Australia: Labor’s crisis deepens as its new leader resigns, and quits politics

By Terry Cook
27 January 2005

Yet another leadership change is underway in the Australian Labor Party (ALP) following the resignation of federal Labor Opposition leader Mark Latham on January 18. The change will be the third since former Labor leader Kim Beazley resigned after the ALP’s federal election defeat in 2001.

Latham has not only resigned from the party’s top position, he has quit politics altogether. His decision comes little more than one year after he was propelled into the leadership, backed by a media campaign heralding his rapid ascendancy as “generational change” and hailing him as a serious candidate for prime minister.

At a brief press conference—held not in the ALP caucus room but in a small park near his home—a dejected Latham claimed he was quitting because of ill health. The brief statement marked his first public appearance since he embarked on annual leave over the Christmas break, during which time he reportedly suffered a second bout of pancreatitis. His first bout occurred in August 2004, just prior to last October’s federal election. At that time he insisted he had fully recovered and was “ready to lead”.

Latham’s total absence over the last weeks became all the more conspicuous when he failed to make any public statement on the tsunami disaster that devastated several Asian countries on December 26. It appears that he could not even be reached by leading party colleagues. The disappearance marked a continuation of Latham’s erratic behavior since the election defeat, which left him disorientated and in a deepening state of crisis.

In the days prior to his announcement, both the Labor Party and the media launched a concerted campaign to push Latham into resigning. His silence on the tsunami saw a barrage of speculation as to his whereabouts and suggestions that, rather than recovering from an illness, he was holidaying at a popular holiday resort. Then followed interviews with three Labor state premiers demanding he clarify his intentions. One of them pointedly commented on the Labor leader’s “invisibility”.

In his statement to the press, Latham made clear that he had been subjected to “a media frenzy” and had been put under pressure by a number of colleagues to make a statement. “While I had planned to reassess things at the end of my leave period on January 26, the ongoing speculation is damaging the party and needs to be dealt with now,” he said.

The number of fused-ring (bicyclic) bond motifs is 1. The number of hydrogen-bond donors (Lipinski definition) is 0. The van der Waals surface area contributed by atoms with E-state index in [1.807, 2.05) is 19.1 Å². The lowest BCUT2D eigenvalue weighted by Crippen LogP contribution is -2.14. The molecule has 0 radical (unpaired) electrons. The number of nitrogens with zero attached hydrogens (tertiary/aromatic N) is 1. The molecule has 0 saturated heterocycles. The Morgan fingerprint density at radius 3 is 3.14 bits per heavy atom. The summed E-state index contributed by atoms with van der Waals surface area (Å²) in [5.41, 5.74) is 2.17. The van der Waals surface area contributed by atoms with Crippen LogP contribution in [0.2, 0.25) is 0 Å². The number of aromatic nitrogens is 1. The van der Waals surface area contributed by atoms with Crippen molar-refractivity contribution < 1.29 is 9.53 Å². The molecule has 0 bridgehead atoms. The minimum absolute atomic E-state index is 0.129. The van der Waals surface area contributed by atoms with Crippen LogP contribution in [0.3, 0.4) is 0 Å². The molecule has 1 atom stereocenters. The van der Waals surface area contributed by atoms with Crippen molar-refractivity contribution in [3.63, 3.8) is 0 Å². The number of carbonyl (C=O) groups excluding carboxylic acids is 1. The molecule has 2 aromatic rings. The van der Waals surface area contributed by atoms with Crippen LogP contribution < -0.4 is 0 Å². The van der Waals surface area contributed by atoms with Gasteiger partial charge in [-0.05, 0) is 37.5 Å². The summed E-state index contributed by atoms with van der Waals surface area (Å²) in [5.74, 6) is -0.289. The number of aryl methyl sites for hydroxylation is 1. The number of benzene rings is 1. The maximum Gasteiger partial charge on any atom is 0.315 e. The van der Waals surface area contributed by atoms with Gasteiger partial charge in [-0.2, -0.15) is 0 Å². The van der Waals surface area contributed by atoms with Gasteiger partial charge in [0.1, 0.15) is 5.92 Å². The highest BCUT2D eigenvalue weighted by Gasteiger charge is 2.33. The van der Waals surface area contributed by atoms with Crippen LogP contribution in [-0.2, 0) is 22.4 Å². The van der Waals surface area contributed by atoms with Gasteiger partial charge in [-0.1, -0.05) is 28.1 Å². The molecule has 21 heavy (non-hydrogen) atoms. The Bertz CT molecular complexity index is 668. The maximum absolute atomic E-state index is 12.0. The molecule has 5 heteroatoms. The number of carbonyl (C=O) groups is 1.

While Latham has an illness, his departure from the scene and his inexplicable silence at the time of one of the region’s greatest disasters is the culmination of a political crisis that has enveloped him since he led Labor to defeat last October. The party not only lost seats and saw its primary vote plunge to 37.65 percent—Labor’s lowest in the past three quarters of a century—but John Howard’s conservative Liberal-National Party Coalition strengthened its hold in marginal areas and won a majority in the Senate, giving it control of both upper and lower houses.

The defeat was particularly shattering for Latham. Having been lavishly flattered by the media during his bid for leadership as well as in the months prior to the election, he had begun to consider himself a man of destiny, capable of leading Labor out of the electoral wilderness. The favorable media coverage, especially from the Murdoch press, was not because of his supposed statesman-like qualities, but because of his right-wing, regressive social policies, which openly repudiated any return to Labor’s reformist past.

The other body blow to Latham’s inflated ego was that he lost the election precisely in those electorates he had identified as his social base. Central to his campaign was a strategy of appealing to the so-called “aspirational” and “upwardly mobile” voters residing in the “mortgage belt” suburbs of the major cities. It was here that Latham pitched his nostrums about a “ladder of opportunity for all Australians”. In reality, behind his “opportunity for all” rhetoric was the argument that individuals, not society, should be responsible for providing for their health, education and welfare. The unemployed and welfare recipients—portrayed by Latham as “free loaders”—should be forced to give up “welfare dependency” so they could climb the social “ladder”.

Latham’s strategy of winning the mortgage belt, however, fell apart when Howard ran a scare campaign that interest rates would increase if Labor were elected to government. This had a definite impact on masses of struggling homebuyers who, weighed down by large mortgage repayments, were anything but “upwardly mobile”.

More profoundly, Latham’s demise is a metaphor for the collapse of the Labor Party as a whole. The entire party had pinned its hopes on Latham bringing it back into office or, at the very least, making significant inroads into Howard’s majority. Labor parliamentarians and other party hacks, impressed by the media backing, temporarily put aside their personal and factional rivalries to fall in behind him.

But Labor could not be “revitalised”, or its terminal decline overcome, by a change of leadership. The unprecedented fall in Labor’s electoral support, and the massive erosion of its base in the working class, are products of the collapse of its old national reformist program, i.e., the perspective of advocating limited reforms within the framework of the profit system.